Welcome to another edition of In Response, a weekly feedback column dedicated to gathering opinions and informing IT professionals. This column uses the opinions of TechRepublic members to help inform you and your peers about the world of IT.
Does security exist?
A few weeks ago, I was having a conversation with Jack Wallen, a fellow employee here at TechRepublic. We were discussing if reliability actually does exist in operating systems, the topic of last week’s In Response column. During that conversation, he brought up another interesting point to ponder. Does security exist in operating systems?
Of course, we all have heard how important it is to keep your computer safe from intruders. We all have passwords into our machines, set up so carefully by our IT department. We have firewalls that keep information from coming into a network and going out of a network. We have encrypted e-mails and passwords. But is implementing all of these security features worth the effort?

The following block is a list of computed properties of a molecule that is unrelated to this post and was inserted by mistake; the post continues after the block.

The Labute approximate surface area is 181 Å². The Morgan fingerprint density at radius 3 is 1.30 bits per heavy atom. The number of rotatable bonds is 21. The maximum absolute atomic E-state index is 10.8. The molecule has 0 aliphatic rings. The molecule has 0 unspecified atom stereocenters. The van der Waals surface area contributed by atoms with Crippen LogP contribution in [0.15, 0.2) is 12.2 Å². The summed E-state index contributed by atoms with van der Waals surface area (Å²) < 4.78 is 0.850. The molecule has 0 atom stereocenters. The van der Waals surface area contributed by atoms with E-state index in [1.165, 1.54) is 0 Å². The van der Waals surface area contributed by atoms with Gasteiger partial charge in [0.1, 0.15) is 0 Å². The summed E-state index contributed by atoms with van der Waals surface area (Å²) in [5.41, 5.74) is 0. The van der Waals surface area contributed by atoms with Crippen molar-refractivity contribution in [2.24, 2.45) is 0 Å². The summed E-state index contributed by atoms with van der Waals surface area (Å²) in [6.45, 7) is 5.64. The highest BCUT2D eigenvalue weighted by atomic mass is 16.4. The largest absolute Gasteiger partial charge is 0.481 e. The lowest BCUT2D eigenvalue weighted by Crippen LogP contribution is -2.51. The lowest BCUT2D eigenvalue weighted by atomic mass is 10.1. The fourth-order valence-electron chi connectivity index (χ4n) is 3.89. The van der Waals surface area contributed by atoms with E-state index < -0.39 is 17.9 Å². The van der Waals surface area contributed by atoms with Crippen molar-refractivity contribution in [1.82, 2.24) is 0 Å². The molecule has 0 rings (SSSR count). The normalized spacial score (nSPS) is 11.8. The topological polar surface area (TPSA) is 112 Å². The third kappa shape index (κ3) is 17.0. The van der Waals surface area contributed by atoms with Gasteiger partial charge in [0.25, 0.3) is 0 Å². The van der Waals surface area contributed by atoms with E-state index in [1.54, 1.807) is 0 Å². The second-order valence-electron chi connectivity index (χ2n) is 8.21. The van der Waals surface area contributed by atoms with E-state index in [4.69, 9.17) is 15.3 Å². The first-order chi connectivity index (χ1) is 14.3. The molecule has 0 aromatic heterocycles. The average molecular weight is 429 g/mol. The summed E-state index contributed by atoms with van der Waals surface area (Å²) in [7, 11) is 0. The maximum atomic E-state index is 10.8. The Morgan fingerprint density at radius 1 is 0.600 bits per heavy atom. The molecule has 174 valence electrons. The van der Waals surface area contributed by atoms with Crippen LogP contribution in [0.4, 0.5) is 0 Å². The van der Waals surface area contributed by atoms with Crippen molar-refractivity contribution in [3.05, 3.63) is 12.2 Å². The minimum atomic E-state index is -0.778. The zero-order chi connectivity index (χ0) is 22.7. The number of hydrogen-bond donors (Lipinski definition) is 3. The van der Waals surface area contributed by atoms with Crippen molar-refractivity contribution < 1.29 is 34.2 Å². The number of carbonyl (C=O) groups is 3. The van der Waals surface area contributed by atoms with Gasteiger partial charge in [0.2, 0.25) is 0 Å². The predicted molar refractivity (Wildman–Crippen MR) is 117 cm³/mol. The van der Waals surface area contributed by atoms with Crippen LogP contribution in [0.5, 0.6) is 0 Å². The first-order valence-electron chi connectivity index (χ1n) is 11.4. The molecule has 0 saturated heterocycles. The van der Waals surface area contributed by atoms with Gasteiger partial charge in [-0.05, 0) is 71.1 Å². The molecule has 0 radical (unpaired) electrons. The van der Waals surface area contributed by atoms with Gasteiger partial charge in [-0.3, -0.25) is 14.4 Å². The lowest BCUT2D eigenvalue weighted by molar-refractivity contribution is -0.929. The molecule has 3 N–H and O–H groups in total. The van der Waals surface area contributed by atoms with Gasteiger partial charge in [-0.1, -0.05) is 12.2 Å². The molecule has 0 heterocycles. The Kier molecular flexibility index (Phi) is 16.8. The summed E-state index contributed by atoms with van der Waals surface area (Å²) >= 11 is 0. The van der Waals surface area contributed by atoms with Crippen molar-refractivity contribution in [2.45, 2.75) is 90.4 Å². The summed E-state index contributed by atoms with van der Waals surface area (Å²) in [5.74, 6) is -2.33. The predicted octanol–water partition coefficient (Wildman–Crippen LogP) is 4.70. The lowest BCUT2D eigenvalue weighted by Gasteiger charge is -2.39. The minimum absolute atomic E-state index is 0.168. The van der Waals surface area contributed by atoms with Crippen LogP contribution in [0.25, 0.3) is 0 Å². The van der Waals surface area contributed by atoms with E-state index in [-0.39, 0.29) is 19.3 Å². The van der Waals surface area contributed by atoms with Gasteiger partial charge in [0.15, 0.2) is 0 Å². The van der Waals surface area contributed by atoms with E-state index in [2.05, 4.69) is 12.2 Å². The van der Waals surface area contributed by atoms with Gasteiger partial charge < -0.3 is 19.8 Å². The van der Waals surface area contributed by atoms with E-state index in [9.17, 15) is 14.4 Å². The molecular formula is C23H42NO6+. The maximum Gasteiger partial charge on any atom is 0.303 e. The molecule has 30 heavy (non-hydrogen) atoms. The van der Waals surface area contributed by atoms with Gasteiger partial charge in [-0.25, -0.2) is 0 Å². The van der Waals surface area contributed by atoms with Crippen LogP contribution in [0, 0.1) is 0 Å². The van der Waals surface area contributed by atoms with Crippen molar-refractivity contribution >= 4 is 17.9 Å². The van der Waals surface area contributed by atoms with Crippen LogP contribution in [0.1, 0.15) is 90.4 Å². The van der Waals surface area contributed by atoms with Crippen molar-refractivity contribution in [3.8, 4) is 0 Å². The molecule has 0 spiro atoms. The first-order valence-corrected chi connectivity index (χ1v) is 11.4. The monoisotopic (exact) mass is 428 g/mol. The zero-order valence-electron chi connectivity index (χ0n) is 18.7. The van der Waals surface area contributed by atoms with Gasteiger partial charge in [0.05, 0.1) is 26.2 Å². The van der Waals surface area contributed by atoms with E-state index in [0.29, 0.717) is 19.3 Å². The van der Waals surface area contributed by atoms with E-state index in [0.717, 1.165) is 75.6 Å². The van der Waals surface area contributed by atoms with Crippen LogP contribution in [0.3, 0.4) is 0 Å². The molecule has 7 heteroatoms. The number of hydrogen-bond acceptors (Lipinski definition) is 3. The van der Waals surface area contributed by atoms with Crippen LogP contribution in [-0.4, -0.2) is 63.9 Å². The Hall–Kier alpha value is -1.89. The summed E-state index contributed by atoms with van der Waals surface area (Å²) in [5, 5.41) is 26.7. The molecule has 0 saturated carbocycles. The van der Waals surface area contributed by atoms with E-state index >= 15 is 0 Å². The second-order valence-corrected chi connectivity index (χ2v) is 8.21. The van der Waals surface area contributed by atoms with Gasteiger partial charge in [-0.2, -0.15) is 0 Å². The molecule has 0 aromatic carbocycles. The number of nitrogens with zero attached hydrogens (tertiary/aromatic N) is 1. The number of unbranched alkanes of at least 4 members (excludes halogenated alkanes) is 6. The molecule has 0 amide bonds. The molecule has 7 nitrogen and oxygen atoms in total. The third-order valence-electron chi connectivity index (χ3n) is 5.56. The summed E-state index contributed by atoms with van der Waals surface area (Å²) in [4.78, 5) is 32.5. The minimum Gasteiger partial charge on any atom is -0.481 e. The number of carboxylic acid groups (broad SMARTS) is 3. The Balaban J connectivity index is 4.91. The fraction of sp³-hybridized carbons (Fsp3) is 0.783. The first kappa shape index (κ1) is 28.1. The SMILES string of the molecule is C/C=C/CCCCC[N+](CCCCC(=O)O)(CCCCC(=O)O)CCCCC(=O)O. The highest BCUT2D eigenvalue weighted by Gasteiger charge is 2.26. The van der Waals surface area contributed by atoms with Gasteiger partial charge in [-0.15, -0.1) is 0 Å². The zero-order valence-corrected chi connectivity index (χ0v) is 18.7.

Jack’s points are actually very simple. Below you will find the reasons why he believes that operating systems are never quite secure:
- Point #1
No matter how many times you update an operating system, there will always be someone out there who will be able to find a way around that update.
- Point #2
A person who writes a patch for a security hole in an OS is only human. There will always be someone out there who is smarter than that individual and can find a hole in the patch he or she has written.
- Point #3
Not only do IT personnel have to worry about the people outside of the office trying to break in, but they also have to worry about the end users in the company trying to break into the network as well.
- Point #4
The only way to truly secure an operating system is to remove it from the company network.